15 December 2014
Schönborn worried about Putin-style leadership at synod
Cardinal Christoph Schönborn has said that some participants’ responses at October’s Extraordinary Synod on the Family were characterised by fear.
In a four-page interview in the December issue of the German theological monthly Herder Korrespondenz, he said he had been most surprised to find that many of his fellow bishops were “afraid” of his suggestion that they recognise the good present in irregular relationships.
Some cardinals had even expressed a longing for authority and had held Russian President Vladimir Putin up as a model, for his defence of family values. This he found “very worrying indeed”.
At the Synod, he had suggested applying the principle of “gradualism” to the question of marriage, by which he meant recognising the good in irregular relationships like cohabitation. The suggestion had led to heated debates. Recognising that cohabiting couples might be on the way to the Sacrament of Marriage did not mean agreeing with cohabitation as a whole, he explained.
Some bishops at the Synod, however, expressed fears that such an approach would make church teaching less clear. They said that, as a consequence, many committed Catholics, who were prepared to fight for family values, like the million or more French Catholics who had gone on to the streets to demonstrate against same-sex marriage, would feel deserted.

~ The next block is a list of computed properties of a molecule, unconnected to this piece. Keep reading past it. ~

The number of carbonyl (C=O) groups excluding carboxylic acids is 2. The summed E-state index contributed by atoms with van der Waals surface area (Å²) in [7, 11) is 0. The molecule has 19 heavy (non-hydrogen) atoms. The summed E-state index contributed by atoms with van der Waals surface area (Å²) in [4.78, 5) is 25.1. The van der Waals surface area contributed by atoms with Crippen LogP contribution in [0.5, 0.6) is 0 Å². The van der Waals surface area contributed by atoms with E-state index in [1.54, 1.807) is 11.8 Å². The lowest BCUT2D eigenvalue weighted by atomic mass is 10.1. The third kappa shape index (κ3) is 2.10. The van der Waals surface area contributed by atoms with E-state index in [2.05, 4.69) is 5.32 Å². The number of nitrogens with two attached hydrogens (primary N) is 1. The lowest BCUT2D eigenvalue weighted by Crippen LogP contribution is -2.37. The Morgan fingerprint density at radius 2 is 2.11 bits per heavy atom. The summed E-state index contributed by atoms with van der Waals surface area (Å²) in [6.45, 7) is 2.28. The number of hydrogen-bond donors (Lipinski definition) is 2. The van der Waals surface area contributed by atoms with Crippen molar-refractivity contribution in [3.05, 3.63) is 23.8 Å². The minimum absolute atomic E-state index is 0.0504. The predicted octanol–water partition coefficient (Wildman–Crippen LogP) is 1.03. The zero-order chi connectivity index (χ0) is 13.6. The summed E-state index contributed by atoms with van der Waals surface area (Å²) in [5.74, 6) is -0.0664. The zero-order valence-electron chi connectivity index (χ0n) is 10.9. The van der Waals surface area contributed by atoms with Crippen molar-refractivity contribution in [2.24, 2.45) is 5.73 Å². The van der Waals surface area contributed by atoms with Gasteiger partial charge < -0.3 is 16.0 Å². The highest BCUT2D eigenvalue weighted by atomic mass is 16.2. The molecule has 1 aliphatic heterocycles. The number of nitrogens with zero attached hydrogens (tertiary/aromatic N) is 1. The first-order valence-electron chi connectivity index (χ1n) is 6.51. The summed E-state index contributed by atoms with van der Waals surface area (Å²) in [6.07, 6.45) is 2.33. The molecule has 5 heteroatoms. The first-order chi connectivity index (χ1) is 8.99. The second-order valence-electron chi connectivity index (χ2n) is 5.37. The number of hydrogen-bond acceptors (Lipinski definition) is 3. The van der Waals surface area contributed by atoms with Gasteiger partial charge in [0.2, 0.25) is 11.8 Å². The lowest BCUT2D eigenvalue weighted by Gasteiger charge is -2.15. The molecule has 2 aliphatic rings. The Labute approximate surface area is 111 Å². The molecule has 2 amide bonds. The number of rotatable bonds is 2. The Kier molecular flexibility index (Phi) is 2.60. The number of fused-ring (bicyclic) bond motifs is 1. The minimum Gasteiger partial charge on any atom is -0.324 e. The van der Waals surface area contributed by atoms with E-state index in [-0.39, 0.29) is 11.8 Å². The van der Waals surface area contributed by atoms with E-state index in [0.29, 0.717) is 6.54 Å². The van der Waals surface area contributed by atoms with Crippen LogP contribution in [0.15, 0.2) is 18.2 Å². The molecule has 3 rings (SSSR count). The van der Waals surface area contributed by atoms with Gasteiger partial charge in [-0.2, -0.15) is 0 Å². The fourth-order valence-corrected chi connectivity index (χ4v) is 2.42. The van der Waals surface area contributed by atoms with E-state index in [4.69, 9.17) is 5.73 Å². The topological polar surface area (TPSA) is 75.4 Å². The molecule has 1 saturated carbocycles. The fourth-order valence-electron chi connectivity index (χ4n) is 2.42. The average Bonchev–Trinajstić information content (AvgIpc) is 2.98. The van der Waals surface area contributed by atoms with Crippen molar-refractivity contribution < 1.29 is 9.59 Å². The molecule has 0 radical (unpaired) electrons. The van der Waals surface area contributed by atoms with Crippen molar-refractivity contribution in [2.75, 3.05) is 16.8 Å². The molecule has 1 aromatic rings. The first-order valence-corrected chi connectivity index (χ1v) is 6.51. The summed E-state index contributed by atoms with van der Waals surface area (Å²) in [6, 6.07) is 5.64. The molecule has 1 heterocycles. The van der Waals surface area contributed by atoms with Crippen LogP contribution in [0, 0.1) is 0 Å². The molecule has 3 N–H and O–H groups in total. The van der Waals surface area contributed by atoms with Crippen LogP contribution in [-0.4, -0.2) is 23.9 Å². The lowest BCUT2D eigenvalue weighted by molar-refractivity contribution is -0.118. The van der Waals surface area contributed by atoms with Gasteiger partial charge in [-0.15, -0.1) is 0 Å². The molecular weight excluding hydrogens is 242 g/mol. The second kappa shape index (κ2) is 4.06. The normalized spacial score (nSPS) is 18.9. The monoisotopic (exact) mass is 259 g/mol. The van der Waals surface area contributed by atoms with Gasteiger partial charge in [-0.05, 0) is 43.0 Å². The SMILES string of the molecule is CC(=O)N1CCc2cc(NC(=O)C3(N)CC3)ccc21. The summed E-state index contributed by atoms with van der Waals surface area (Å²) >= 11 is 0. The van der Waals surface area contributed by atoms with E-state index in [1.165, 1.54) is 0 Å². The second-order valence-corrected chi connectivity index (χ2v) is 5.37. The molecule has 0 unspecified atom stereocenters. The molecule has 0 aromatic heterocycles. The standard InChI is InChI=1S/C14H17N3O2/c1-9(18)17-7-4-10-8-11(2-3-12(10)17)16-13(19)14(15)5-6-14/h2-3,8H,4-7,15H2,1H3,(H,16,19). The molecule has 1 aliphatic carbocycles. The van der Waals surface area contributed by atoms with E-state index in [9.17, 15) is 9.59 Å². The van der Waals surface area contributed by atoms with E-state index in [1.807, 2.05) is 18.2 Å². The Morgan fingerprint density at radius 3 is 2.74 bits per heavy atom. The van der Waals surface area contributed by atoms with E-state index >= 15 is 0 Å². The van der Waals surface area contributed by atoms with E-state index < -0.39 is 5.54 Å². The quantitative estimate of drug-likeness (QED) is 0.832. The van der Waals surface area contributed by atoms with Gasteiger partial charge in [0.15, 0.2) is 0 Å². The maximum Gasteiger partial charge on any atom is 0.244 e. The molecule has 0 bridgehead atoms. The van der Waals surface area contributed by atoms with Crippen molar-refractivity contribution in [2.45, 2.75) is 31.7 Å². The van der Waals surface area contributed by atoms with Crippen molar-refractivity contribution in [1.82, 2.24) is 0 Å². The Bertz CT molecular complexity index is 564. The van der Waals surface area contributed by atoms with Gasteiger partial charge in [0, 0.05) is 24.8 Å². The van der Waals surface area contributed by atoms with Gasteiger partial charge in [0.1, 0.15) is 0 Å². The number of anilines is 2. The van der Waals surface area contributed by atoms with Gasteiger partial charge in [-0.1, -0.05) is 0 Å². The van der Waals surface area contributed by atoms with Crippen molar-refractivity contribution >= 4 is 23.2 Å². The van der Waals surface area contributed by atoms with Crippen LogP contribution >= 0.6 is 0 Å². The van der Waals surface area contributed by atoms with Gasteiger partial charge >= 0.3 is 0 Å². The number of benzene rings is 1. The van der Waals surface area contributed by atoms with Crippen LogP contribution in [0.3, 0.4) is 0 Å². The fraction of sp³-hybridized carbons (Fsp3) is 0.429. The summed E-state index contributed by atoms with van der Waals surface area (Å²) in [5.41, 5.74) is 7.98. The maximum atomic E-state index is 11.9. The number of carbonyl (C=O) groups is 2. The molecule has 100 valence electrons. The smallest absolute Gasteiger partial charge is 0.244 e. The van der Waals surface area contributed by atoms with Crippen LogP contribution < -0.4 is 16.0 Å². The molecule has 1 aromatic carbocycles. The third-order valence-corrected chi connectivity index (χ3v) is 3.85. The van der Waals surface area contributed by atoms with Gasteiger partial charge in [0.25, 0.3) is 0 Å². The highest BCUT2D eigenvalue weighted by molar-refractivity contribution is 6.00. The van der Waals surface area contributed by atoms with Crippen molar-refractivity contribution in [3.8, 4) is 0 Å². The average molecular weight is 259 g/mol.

Asked what he had said to bishops who voiced such fears, Schönborn said he had reminded them of the parable of the Prodigal Son. “The good Catholics sometimes remind me of the older brother. He is disappointed and feels he is not being rewarded for his loyalty. The father’s reply is one of the most beautiful sentences in the New Testament: ‘You are always with me and all I have is yours.’ I would tell these families that they should be glad and thankful as they bear witness to the fact that marriages can be successful, but also that they should rejoice and welcome home those who do not achieve this ideal.”
As to the cardinals who longed for authority and had praised Mr Putin for championing family values, he had told them: “There is a certain temptation at the moment to dream of a powerful Church, a longing for political Catholicism which will impress people like in the 1930s. These cardinals get extremely worried when they think they see signs that the power of the papacy is diminishing and that the Pope is, as it were, descending from his throne.”
Some people were frightened by Pope Francis’s pontificate, he said, which had even given rise to “deplorable” stories that his election was invalid. He had asked Pope Francis at the end of the Synod if the controversies had perhaps become too heated, but Francis had told him to trust in God. “It is the Lord who leads the Church and He will lead it through these controversies”, the Pope had assured him.
Top: Cardinal Schönborn. Above: President Putin. Photos: CNS/Reuters
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